Cross-examined: It did not occur to me to interfere. I thought very little of the affair at the time. I think I mentioned it to my wife in the evening; but I will not swear to that. I am not the Herr Bablerr who compelled his daughter to marry a man she did not love, so that I might write an ode in celebration of the nuptials. I have no daughter. I am a poet.
The foreman printer deposed to having had his attention called to the murder of the editor about three o’clock. He was very busy at the time. About an hour afterward he saw the body and put a placard over it. He spoke of the matter to the assistant editor, who suggested that they had better call in the police. That was done.
A clerk in the counting-house says: I distinctly remember the afternoon of the murder. I can recall it without difficulty, as it was on the following evening that I went to the theatre—a rare occurrence with me. I was running up the stairs when I met a man coming down. I recognized the prisoner as that man. He said, “I have killed your editor.” I replied, “Then you ought to be ashamed of yourself.” We had no further conversation.
J. O’Leary is next called. He says: I am an Irishman by birth. I had to fly my country when an iniquitous Coercion Act was put in force. At present I am a journalist, and I write Fenian letters for the St. Johns Gazette. I remember the afternoon of the murder. It was the sub-editor who told me of it. He asked me if I would write a “par” on the subject for the fourth edition. I did so; but as I was in a hurry to catch a train it was only a few lines. We did him fuller justice next day.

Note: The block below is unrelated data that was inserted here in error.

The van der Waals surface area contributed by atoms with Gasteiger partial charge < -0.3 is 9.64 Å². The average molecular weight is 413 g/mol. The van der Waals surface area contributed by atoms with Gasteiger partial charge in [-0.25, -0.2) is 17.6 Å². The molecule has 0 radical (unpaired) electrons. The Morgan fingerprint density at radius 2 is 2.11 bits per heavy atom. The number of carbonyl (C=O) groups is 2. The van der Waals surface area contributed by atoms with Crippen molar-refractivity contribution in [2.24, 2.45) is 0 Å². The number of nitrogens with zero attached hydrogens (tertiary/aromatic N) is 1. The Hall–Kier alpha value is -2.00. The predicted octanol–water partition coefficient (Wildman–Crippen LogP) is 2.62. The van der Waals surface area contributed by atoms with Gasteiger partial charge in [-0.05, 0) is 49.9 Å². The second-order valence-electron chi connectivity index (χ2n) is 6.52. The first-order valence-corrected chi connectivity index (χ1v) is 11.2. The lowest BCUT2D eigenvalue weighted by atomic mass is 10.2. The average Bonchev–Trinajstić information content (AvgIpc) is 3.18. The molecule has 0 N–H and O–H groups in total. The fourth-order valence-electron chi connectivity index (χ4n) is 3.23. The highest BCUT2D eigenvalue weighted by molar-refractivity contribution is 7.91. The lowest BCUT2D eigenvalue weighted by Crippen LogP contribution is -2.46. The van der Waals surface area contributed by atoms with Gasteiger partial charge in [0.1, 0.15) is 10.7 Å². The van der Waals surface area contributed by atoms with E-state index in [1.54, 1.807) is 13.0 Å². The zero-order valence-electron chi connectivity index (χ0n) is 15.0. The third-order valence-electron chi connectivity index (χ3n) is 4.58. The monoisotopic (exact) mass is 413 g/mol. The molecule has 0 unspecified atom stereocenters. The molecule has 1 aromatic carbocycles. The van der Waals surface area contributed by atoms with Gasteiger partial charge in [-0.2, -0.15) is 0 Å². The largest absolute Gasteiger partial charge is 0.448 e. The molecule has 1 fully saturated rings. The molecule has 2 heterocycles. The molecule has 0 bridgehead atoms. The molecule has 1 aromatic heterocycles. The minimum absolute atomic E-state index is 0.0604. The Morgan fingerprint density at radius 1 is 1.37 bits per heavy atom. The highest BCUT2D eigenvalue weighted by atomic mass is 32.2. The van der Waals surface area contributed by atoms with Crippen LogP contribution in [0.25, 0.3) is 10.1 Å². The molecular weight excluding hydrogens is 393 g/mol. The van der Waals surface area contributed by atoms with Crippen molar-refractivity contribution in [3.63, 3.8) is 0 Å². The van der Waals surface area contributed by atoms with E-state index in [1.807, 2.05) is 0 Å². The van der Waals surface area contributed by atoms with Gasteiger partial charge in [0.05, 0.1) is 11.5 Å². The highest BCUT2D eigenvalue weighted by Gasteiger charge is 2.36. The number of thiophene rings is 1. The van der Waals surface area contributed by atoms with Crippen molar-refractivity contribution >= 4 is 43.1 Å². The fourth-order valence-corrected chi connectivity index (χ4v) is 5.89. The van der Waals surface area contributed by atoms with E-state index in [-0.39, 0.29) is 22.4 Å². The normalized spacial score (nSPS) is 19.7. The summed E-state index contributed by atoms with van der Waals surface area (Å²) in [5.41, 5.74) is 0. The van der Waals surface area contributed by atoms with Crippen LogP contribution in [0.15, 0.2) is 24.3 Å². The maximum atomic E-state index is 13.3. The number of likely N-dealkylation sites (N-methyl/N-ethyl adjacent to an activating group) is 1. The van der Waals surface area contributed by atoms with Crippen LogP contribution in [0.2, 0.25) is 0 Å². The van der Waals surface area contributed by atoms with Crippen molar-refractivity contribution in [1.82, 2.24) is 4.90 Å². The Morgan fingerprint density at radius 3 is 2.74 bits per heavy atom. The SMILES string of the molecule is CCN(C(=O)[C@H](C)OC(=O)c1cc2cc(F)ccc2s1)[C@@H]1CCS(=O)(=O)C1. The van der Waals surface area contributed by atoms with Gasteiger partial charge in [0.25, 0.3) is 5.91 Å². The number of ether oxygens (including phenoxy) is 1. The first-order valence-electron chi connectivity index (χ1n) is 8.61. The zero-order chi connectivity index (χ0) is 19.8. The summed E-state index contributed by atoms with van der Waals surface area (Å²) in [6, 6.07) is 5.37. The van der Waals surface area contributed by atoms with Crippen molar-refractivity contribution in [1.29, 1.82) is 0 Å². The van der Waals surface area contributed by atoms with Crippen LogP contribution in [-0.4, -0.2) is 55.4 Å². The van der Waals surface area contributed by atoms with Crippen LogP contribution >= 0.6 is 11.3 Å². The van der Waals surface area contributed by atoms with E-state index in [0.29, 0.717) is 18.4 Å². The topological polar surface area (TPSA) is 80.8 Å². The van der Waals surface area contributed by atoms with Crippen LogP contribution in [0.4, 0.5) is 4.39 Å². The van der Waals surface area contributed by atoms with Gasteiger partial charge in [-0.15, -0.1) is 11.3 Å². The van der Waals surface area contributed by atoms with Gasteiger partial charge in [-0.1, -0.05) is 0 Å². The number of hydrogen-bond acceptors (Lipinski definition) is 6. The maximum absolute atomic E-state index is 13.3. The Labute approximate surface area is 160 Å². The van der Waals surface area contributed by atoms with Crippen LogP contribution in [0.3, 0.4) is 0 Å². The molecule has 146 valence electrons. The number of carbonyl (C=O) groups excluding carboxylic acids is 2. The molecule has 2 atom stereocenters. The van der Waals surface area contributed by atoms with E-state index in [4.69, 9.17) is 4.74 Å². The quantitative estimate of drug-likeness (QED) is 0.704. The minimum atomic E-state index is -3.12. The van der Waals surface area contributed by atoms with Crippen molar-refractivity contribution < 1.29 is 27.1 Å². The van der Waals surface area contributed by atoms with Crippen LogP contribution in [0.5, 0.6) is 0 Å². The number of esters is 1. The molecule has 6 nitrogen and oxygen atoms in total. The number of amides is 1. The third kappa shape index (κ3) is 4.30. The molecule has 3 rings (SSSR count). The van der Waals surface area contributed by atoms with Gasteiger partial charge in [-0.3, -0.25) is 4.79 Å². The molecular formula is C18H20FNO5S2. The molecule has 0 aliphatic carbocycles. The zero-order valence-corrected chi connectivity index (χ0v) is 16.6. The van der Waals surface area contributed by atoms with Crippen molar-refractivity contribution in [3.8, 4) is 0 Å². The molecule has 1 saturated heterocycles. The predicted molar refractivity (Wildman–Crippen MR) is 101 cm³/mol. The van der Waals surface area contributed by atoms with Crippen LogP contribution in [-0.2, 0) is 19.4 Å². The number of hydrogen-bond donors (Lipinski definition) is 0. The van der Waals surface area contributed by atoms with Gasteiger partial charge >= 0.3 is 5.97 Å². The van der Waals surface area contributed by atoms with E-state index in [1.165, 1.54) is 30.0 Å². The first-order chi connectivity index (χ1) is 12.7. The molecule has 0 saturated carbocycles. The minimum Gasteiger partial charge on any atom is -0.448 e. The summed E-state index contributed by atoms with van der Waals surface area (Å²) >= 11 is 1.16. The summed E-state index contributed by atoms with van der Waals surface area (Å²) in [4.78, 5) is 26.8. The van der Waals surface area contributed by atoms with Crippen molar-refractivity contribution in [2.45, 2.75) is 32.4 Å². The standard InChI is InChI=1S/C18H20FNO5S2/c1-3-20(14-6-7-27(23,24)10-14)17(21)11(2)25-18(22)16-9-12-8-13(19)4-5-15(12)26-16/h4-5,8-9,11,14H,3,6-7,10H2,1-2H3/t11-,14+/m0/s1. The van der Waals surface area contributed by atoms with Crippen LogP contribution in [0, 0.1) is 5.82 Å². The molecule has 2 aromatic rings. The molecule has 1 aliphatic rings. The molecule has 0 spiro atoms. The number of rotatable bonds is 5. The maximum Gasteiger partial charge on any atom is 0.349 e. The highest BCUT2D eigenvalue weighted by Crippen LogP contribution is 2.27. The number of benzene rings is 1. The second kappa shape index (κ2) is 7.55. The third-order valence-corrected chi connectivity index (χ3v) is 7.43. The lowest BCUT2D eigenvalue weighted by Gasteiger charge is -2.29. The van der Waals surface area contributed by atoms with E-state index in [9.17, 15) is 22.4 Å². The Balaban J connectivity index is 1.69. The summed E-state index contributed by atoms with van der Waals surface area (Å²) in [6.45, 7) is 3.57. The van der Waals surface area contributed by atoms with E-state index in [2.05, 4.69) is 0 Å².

Cross-examined: Witness denies that he felt any elation on hearing that a new topic had been supplied for writing on. He was sorry rather.
A policeman gives evidence that about half-past four on Jubilee Day he saw a small crowd gather round the entrance to the offices of the St. John’s Gazette. He thought it his duty to inquire into the matter. He went inside and asked an office-boy what was up. The boy said he thought the editor had been murdered, but advised him to inquire upstairs. He did so, and the boy’s assertion was confirmed. He came down again and told the crowd that it was the editor who had been killed. The crowd then dispersed.
A detective from Scotland Yard explains the method of the prisoner’s capture. Moggridge wrote to the superintendent saying that he would be passing Scotland Yard on the following Wednesday on business. Three detectives, including witness, were told off to arrest him, and they succeeded in doing so. (Loud and prolonged applause.)
The judge interposes here. He fails, he says, to see that this evidence is relevant. So far as he can see, the question is not whether a murder has been committed, but whether, under the circumstances, it is a criminal offence. The prisoner should never have been tried here at all. It was a case for the petty sessions. If the counsel cannot give some weighty reason for proceeding with further evidence, he will now put it to the jury.
After a few remarks from the counsel for the prosecution and the counsel for the defence, who calls attention to the prisoner’s high and unblemished character, the judge sums up. It is for the jury, he says, to decide whether the prisoner has committed a criminal offence. That was the point; and in deciding it the jury should bear in mind the desirability of suppressing merely vexatious cases. People should not go to law over trifles. Still, the jury must remember that, without exception, all human life was sacred. After some further remarks from the judge, the jury (who deliberate for rather more than three-quarters of an hour) return a verdict of guilty. The prisoner is sentenced to a fine of five florins, or three days’ imprisonment.